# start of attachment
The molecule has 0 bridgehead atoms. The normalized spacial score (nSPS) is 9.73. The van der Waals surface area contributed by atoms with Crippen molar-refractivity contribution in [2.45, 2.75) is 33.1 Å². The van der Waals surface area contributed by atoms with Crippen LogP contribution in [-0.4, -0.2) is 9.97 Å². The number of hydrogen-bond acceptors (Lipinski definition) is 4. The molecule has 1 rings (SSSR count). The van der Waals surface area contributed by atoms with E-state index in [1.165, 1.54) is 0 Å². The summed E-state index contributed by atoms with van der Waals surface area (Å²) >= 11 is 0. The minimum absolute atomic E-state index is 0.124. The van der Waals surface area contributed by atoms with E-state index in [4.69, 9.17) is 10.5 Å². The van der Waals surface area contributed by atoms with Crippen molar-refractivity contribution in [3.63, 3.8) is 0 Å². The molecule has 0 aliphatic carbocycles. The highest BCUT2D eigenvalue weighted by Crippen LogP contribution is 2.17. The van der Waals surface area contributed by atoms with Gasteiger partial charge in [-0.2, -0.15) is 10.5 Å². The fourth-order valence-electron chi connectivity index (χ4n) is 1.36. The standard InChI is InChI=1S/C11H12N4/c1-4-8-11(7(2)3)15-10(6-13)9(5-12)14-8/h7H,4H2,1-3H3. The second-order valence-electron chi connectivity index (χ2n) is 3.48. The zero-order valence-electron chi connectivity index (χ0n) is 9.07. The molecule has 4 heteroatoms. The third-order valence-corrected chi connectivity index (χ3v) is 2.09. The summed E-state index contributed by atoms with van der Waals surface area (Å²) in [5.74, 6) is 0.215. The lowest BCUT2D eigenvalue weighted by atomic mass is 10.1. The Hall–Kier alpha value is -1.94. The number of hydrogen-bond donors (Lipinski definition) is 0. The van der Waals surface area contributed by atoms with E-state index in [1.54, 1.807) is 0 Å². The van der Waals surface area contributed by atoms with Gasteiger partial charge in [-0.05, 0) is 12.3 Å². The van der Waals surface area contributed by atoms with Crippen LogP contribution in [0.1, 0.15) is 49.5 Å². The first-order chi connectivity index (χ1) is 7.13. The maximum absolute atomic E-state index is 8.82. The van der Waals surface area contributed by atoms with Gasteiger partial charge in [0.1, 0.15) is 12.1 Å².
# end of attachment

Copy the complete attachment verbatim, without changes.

The molecule has 0 bridgehead atoms. The normalized spacial score (nSPS) is 9.73. The van der Waals surface area contributed by atoms with Crippen molar-refractivity contribution in [2.45, 2.75) is 33.1 Å². The van der Waals surface area contributed by atoms with Crippen LogP contribution in [-0.4, -0.2) is 9.97 Å². The number of hydrogen-bond acceptors (Lipinski definition) is 4. The molecule has 1 rings (SSSR count). The van der Waals surface area contributed by atoms with E-state index in [1.165, 1.54) is 0 Å². The summed E-state index contributed by atoms with van der Waals surface area (Å²) >= 11 is 0. The minimum absolute atomic E-state index is 0.124. The van der Waals surface area contributed by atoms with E-state index in [4.69, 9.17) is 10.5 Å². The van der Waals surface area contributed by atoms with Crippen molar-refractivity contribution in [3.63, 3.8) is 0 Å². The molecule has 0 aliphatic carbocycles. The highest BCUT2D eigenvalue weighted by Crippen LogP contribution is 2.17. The van der Waals surface area contributed by atoms with Gasteiger partial charge in [-0.2, -0.15) is 10.5 Å². The fourth-order valence-electron chi connectivity index (χ4n) is 1.36. The standard InChI is InChI=1S/C11H12N4/c1-4-8-11(7(2)3)15-10(6-13)9(5-12)14-8/h7H,4H2,1-3H3. The second-order valence-electron chi connectivity index (χ2n) is 3.48. The zero-order valence-electron chi connectivity index (χ0n) is 9.07. The molecule has 4 heteroatoms. The third-order valence-corrected chi connectivity index (χ3v) is 2.09. The summed E-state index contributed by atoms with van der Waals surface area (Å²) in [5.74, 6) is 0.215. The lowest BCUT2D eigenvalue weighted by atomic mass is 10.1. The Hall–Kier alpha value is -1.94. The number of hydrogen-bond donors (Lipinski definition) is 0. The van der Waals surface area contributed by atoms with E-state index in [1.54, 1.807) is 0 Å². The van der Waals surface area contributed by atoms with Gasteiger partial charge in [-0.05, 0) is 12.3 Å². The van der Waals surface area contributed by atoms with Crippen LogP contribution in [0.1, 0.15) is 49.5 Å². The first-order chi connectivity index (χ1) is 7.13. The maximum absolute atomic E-state index is 8.82. The van der Waals surface area contributed by atoms with Gasteiger partial charge in [0.1, 0.15) is 12.1 Å².